© 2018, Bryan R. Swopes

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19 July 1969, 22:42 UTC, T + 81:10

Colonel Edwin Eugene Aldrin, Jr., United States Air Force, National Aeronautics and Space Administration Astronaut, in the Apollo 11 Lunar Module, Eagle, 20 July 1969. (Neil Alden Armstrong/NASA)

19 July 1969, 22:42 UTC, T + 81 hours, 10 minutes: Just over 58 minutes since the Apollo 11 spacecraft entered a circular orbit around the Moon, Lunar Module Pilot (LMP) Edwin E. “Buzz” Aldrin entered the Lunar Module Eagle to power it up and start systems checks in preparation for the descent to the Lunar surface.

© 2015, Bryan R. Swopes

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19 July 1963

Joe Walker with the Number 2 North American Aviation X-15A, 56-6671, on Rogers Dry Lake. (NASA)
Joseph A. Walker, NASA Chief Research Test Pilot
Joseph A. Walker, NASA Chief Research Test Pilot

19 July 1963: Between 1960 and 1963, NASA Chief Research Test Pilot Joseph Albert Walker made 25 flights in the North American Aviation X-15A hypersonic research rocketplanes. His 24th flight was the 21st for the Number 3 X-15, 56-6672, and the 90th of the X-15 program.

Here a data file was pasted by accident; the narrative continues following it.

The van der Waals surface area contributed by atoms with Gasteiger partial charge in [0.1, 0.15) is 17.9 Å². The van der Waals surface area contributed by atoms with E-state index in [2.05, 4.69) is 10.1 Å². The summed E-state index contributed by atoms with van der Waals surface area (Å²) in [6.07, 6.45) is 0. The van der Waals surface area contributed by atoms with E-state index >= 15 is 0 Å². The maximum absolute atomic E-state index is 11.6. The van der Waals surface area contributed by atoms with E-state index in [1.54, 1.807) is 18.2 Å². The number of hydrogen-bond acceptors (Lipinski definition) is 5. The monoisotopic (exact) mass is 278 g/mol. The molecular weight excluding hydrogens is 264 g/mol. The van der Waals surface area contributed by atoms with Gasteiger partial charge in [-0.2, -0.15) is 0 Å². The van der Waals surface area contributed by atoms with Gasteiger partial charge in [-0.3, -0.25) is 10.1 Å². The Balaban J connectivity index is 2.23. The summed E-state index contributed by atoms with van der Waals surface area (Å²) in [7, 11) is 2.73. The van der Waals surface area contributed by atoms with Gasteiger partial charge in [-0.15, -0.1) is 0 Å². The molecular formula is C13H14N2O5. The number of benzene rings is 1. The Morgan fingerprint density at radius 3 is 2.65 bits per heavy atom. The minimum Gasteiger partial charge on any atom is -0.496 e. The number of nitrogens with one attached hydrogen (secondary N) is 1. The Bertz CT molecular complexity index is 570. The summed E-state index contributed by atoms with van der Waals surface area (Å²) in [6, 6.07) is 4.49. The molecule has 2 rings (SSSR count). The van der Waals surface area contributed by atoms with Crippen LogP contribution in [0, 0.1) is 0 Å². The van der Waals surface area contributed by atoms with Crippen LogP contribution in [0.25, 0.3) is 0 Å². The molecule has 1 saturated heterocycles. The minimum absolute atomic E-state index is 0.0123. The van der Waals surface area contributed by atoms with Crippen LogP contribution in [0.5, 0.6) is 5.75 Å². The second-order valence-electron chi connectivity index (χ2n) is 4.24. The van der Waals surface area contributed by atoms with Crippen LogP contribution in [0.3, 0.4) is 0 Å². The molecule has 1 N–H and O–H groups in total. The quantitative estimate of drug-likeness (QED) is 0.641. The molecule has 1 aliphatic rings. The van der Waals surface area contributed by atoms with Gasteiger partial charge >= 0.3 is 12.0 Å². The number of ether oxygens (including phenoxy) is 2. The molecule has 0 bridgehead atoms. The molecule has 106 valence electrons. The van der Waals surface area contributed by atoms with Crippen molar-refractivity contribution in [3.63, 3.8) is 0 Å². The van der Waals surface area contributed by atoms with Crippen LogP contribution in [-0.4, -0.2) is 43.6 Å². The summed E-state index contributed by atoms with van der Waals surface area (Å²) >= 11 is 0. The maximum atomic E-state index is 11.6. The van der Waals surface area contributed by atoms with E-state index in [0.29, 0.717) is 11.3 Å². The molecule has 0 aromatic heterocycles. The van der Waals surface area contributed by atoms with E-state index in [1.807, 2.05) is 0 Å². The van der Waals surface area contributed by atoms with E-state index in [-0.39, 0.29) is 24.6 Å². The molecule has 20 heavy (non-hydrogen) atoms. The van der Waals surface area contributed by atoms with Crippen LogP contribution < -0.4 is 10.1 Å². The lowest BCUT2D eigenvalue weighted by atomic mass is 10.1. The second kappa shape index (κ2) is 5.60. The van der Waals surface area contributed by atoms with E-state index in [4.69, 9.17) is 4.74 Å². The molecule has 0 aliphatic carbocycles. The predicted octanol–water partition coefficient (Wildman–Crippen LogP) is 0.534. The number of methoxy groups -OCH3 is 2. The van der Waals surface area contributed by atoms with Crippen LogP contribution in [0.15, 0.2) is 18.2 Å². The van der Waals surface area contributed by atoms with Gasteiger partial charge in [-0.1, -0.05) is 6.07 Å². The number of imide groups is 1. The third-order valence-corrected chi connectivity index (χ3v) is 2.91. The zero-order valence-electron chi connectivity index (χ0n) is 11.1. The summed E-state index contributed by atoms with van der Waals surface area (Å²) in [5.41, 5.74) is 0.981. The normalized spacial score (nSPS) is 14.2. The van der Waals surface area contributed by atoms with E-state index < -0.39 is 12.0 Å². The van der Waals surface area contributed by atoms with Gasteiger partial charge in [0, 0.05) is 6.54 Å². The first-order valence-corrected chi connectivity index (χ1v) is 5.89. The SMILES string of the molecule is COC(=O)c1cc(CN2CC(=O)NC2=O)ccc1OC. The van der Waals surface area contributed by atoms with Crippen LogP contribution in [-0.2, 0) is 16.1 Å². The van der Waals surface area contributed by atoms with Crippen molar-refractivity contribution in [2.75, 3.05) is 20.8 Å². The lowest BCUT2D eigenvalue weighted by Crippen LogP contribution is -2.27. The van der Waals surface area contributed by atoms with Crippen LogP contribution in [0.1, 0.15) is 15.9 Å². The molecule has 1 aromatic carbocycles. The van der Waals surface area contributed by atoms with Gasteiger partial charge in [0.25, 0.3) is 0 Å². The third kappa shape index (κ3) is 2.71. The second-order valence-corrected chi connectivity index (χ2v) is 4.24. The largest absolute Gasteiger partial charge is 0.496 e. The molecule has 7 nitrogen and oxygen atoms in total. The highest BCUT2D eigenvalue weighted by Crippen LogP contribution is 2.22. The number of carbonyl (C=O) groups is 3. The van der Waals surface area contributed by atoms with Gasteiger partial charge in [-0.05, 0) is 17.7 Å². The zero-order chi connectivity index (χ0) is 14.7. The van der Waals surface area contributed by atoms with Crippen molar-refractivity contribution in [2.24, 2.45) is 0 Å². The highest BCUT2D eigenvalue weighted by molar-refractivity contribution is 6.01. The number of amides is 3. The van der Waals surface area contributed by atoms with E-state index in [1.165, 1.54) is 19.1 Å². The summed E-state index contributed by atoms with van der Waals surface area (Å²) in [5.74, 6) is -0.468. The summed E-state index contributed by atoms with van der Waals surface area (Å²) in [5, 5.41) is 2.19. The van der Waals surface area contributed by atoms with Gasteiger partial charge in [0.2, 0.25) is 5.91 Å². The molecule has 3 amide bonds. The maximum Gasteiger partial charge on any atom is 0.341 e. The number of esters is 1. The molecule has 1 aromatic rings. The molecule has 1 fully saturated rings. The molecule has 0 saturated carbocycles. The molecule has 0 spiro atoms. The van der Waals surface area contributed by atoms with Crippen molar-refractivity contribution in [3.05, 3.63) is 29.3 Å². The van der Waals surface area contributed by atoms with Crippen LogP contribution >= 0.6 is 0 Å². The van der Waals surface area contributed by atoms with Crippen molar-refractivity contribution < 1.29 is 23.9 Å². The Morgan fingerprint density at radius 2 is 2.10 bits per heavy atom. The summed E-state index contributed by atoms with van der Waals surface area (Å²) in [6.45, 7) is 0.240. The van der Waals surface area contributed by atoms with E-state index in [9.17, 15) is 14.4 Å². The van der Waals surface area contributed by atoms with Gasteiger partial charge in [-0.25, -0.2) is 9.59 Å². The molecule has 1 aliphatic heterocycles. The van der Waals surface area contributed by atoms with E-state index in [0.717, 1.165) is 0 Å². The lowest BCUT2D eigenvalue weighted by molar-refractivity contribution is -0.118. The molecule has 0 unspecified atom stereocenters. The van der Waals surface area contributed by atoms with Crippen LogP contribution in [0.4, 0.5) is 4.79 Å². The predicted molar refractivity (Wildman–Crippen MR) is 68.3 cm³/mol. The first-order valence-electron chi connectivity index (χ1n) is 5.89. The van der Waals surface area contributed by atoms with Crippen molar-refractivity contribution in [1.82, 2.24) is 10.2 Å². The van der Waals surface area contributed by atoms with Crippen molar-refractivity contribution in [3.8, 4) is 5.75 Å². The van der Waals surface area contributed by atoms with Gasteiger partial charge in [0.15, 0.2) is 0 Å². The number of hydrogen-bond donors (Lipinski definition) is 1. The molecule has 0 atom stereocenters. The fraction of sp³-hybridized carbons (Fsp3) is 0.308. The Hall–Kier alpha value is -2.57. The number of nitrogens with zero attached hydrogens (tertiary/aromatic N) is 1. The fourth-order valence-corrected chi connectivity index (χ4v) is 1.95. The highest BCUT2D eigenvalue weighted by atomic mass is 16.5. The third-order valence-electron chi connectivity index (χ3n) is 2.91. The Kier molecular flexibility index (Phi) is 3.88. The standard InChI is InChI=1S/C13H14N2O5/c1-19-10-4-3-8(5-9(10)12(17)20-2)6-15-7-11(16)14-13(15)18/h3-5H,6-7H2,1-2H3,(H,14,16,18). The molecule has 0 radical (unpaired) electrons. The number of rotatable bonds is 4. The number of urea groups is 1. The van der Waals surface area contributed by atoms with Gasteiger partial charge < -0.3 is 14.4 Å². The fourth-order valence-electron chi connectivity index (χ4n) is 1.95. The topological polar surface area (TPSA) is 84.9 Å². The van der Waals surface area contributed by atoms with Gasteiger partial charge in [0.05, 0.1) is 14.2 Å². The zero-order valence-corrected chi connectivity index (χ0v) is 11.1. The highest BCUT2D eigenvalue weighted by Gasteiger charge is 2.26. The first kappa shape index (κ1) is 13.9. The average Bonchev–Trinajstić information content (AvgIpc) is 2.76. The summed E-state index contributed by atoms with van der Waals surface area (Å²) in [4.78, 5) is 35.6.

At 10:20:05.0 a.m., Walker and the X-15 were airdropped from the Boeing NB-52B Stratofortress, 53-008, Balls 8, over Smith Ranch Dry Lake, Nevada. Walker fired the Reaction Motors XLR99-RM-1 rocket engine and over the next 84.6 seconds the engine’s 60,000 pounds of thrust drove the X-15 upward. The engine’s thrust on this flight was higher than expected, shutdown was 1.6 seconds late, and Walker’s climb angle was 1½° too high, so the X-15 overshot the predicted maximum altitude and its ballistic arc peaked at 347,800 feet (106,010 meters, 65.8 miles). The maximum speed was Mach 5.50 (3,714 miles per hour, 5,977 kilometers per hour).

Walker glided to a touch down at Rogers Dry Lake, Edwards Air Force Base California, after flying 311 miles in 11 minutes, 24.1 seconds of flight. On this flight, Joe Walker became the first American civilian to fly into Space.

North American Aviation X-15A 56-6672 on Rogers Dry Lake after a flight. (NASA)
North American Aviation X-15A 56-6672 on Rogers Dry Lake after a flight. (NASA)